A $USER 254 noreuse 9 25:30



The following example D instruction creates a directory called public in a new user’s home directory, designates the user as the directory’s owner, and grants him or her all ACL permissions.



   D $MTPT/public 0755 $UID $USER all



The following example E instruction creates a file in the current working directory called username.etcp. The contents are an entry suitable for incorporating into the cell’s global /etc/password file.



   E  $USER.etcp  0644 root "$USER:X:$UID:10:$NAME:$MTPT:/bin/csh"



The following example F instruction, appropriate for the ABC Corporation cell, copies a prototype .login file into the user’s home directory.



   F $MTPT/.login 0644 $UID /afs/abc.com/common/uss/skel/.login



In the following example, the State University cell’s administrators have decided to distribute user home directories evenly into three directories. They define three G instructions:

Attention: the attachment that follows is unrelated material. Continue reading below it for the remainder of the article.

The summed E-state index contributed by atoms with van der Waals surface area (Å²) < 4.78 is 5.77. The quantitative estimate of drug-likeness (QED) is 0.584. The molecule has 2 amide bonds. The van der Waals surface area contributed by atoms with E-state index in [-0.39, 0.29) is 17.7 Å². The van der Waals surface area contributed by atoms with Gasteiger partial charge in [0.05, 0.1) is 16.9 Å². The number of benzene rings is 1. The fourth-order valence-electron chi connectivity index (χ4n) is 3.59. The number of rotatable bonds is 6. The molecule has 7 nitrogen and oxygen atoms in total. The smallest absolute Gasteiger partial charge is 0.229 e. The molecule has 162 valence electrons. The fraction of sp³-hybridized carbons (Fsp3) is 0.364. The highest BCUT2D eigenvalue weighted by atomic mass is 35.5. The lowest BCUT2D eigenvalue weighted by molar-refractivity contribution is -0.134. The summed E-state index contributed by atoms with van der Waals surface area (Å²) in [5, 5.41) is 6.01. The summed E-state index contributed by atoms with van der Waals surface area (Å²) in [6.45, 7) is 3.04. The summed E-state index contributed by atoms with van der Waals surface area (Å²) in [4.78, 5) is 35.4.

G usr1
   G usr2
   G usr3



and then put the following value in the <mount_point> field of the V instruction:



   /afs/stateu.edu/$AUTO/$USER



Alternatively, if they include the entire directory pathname in the G instruction:



   G /afs/stateu.edu/usr1
   G /afs/stateu.edu/usr2
   G /afs/stateu.edu/usr3



then the <mount_point> field of the V instruction specifies only the following:



   $AUTO/$USER



The following example L instruction creates a hard link between the files mail and mbox in the user’s home directory.